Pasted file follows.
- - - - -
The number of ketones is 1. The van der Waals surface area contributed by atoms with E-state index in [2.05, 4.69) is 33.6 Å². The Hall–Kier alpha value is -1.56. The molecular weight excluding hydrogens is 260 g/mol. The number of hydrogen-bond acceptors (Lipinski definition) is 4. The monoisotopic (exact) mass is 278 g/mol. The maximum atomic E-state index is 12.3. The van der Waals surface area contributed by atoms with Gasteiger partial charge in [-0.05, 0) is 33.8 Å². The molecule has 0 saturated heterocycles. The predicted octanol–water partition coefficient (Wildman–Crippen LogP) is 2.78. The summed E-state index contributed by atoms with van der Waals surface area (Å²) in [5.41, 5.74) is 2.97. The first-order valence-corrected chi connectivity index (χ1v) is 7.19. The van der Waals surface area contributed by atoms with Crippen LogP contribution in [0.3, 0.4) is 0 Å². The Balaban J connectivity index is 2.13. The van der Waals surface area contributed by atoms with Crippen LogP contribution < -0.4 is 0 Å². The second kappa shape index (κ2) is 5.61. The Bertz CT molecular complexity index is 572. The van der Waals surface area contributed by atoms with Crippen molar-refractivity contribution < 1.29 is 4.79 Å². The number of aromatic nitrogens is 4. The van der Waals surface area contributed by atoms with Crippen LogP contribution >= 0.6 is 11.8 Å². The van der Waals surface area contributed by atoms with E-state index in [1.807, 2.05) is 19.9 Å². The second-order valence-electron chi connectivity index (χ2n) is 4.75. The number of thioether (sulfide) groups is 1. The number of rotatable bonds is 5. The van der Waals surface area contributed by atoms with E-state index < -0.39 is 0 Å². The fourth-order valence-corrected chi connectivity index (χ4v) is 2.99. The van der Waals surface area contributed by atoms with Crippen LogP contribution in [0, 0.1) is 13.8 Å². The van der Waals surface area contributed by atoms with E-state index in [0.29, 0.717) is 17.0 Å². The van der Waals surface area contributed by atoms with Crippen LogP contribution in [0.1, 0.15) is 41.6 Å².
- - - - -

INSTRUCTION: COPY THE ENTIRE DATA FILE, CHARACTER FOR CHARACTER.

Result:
The number of ketones is 1. The van der Waals surface area contributed by atoms with E-state index in [2.05, 4.69) is 33.6 Å². The Hall–Kier alpha value is -1.56. The molecular weight excluding hydrogens is 260 g/mol. The number of hydrogen-bond acceptors (Lipinski definition) is 4. The monoisotopic (exact) mass is 278 g/mol. The maximum atomic E-state index is 12.3. The van der Waals surface area contributed by atoms with Gasteiger partial charge in [-0.05, 0) is 33.8 Å². The molecule has 0 saturated heterocycles. The predicted octanol–water partition coefficient (Wildman–Crippen LogP) is 2.78. The summed E-state index contributed by atoms with van der Waals surface area (Å²) in [5.41, 5.74) is 2.97. The first-order valence-corrected chi connectivity index (χ1v) is 7.19. The van der Waals surface area contributed by atoms with Crippen LogP contribution in [0.3, 0.4) is 0 Å². The Balaban J connectivity index is 2.13. The van der Waals surface area contributed by atoms with Crippen LogP contribution < -0.4 is 0 Å². The second kappa shape index (κ2) is 5.61. The Bertz CT molecular complexity index is 572. The van der Waals surface area contributed by atoms with Crippen molar-refractivity contribution < 1.29 is 4.79 Å². The number of aromatic nitrogens is 4. The van der Waals surface area contributed by atoms with Crippen LogP contribution >= 0.6 is 11.8 Å². The van der Waals surface area contributed by atoms with E-state index in [1.807, 2.05) is 19.9 Å². The second-order valence-electron chi connectivity index (χ2n) is 4.75. The number of thioether (sulfide) groups is 1. The number of rotatable bonds is 5. The van der Waals surface area contributed by atoms with E-state index < -0.39 is 0 Å². The fourth-order valence-corrected chi connectivity index (χ4v) is 2.99. The van der Waals surface area contributed by atoms with Crippen LogP contribution in [0, 0.1) is 13.8 Å². The van der Waals surface area contributed by atoms with E-state index in [0.29, 0.717) is 17.0 Å². The van der Waals surface area contributed by atoms with Crippen LogP contribution in [0.1, 0.15) is 41.6 Å².